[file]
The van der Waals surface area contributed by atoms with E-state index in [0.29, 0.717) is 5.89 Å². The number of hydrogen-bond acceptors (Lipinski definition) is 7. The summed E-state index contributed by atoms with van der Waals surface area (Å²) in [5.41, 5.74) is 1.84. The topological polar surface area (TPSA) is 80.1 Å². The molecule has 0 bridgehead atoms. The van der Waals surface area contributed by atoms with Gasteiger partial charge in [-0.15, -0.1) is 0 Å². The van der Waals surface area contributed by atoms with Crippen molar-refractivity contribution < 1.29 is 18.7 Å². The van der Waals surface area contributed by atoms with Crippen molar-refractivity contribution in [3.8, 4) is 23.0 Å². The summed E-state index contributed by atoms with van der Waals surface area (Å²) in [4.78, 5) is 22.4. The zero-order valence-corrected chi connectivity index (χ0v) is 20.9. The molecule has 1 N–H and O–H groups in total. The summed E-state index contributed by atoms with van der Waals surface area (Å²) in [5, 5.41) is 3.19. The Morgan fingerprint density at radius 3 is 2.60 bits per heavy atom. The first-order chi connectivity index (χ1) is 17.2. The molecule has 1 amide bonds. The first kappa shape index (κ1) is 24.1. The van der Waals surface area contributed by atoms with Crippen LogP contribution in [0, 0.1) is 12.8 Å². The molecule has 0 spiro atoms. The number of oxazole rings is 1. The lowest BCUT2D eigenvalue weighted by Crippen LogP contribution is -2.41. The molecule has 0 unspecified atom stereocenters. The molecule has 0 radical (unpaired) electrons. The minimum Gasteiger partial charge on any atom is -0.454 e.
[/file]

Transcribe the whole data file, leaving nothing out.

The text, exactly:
The van der Waals surface area contributed by atoms with E-state index in [0.29, 0.717) is 5.89 Å². The number of hydrogen-bond acceptors (Lipinski definition) is 7. The summed E-state index contributed by atoms with van der Waals surface area (Å²) in [5.41, 5.74) is 1.84. The topological polar surface area (TPSA) is 80.1 Å². The molecule has 0 bridgehead atoms. The van der Waals surface area contributed by atoms with Gasteiger partial charge in [-0.15, -0.1) is 0 Å². The van der Waals surface area contributed by atoms with Crippen molar-refractivity contribution < 1.29 is 18.7 Å². The van der Waals surface area contributed by atoms with Crippen molar-refractivity contribution in [3.8, 4) is 23.0 Å². The summed E-state index contributed by atoms with van der Waals surface area (Å²) in [4.78, 5) is 22.4. The zero-order valence-corrected chi connectivity index (χ0v) is 20.9. The molecule has 1 N–H and O–H groups in total. The summed E-state index contributed by atoms with van der Waals surface area (Å²) in [5, 5.41) is 3.19. The Morgan fingerprint density at radius 3 is 2.60 bits per heavy atom. The first-order chi connectivity index (χ1) is 17.2. The molecule has 1 amide bonds. The first kappa shape index (κ1) is 24.1. The van der Waals surface area contributed by atoms with Crippen LogP contribution in [0, 0.1) is 12.8 Å². The molecule has 0 spiro atoms. The number of oxazole rings is 1. The lowest BCUT2D eigenvalue weighted by Crippen LogP contribution is -2.41. The molecule has 0 unspecified atom stereocenters. The molecule has 0 radical (unpaired) electrons. The minimum Gasteiger partial charge on any atom is -0.454 e.